Through the Amazon Launchpad store consumers can discover more than 200 products created by upstart companies like Bluesmart, which sells smart carry-on luggage, and Osmo, which makes an iPad gaming system.
According to Amazon Vice President Jim Adkins:
As the pace of innovation continues to increase within the startup community, we want to help customers discover these unique products and learn the inspiration behind them. We also know from talking to startups that bringing a new product to market successfully can be just as challenging as building it.
Amazon Launchpad gives customers access to a dedicated storefront featuring a variety of innovative new products from emerging brands.
Beyond the exposure Amazon promises startups that participate in its new program, the online retail giant offers Amazon Launchpad partners help with brand development and access to its global fulfillment network.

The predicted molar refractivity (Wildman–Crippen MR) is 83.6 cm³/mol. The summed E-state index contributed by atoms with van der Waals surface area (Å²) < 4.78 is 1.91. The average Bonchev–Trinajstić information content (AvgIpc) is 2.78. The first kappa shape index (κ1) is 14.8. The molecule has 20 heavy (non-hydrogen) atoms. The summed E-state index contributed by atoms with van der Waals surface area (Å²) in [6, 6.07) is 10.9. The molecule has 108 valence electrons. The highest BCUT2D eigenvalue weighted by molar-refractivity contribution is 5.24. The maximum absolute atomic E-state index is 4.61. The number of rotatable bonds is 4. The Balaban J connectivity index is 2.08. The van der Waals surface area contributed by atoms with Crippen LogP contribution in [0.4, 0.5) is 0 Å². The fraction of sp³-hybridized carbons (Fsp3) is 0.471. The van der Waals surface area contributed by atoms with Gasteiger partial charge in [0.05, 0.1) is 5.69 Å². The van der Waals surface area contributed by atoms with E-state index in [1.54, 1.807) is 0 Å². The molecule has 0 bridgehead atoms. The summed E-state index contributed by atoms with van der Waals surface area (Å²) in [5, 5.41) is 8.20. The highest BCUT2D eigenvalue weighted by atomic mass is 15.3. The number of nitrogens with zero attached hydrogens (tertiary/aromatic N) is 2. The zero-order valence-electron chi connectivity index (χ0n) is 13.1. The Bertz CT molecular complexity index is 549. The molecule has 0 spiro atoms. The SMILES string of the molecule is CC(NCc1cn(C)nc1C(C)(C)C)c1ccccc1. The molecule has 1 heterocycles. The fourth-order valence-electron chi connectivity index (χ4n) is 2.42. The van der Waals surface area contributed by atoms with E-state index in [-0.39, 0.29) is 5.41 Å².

According to Amazon, ”With Amazon Launchpad, startups can overcome many of the challenges associated with launching new products by using Amazon’s retail expertise and infrastructure to create awareness and drive sales.”
Make or break
With the costs developing new physical products decreasing considerably in recent years, a growing number of startups are focusing on creating innovations that consumers can touch and hold.
But bringing a physical product to market still comes with considerable challenges. If Amazon proves capable of helping young companies tap its vast customer base, it could find itself in the enviable position of hit-maker for new products in a variety of important categories such as consumer electronics and beauty.
But despite Amazon’s reach and logistics expertise, there’s no guarantee the online retailer will be able to predict winners or produce them.
Startups participating in Amazon Launchpad, which is billed as the place “where inventions take flight,” will almost certainly find Amazon’s help to be valuable, but they should also remember that Amazon’s marketplace is vast and competitive.
As such, few physical product startups can afford to ignore multiple channels, offline and online, when trying to break through, even if they have the backing of a major retailer.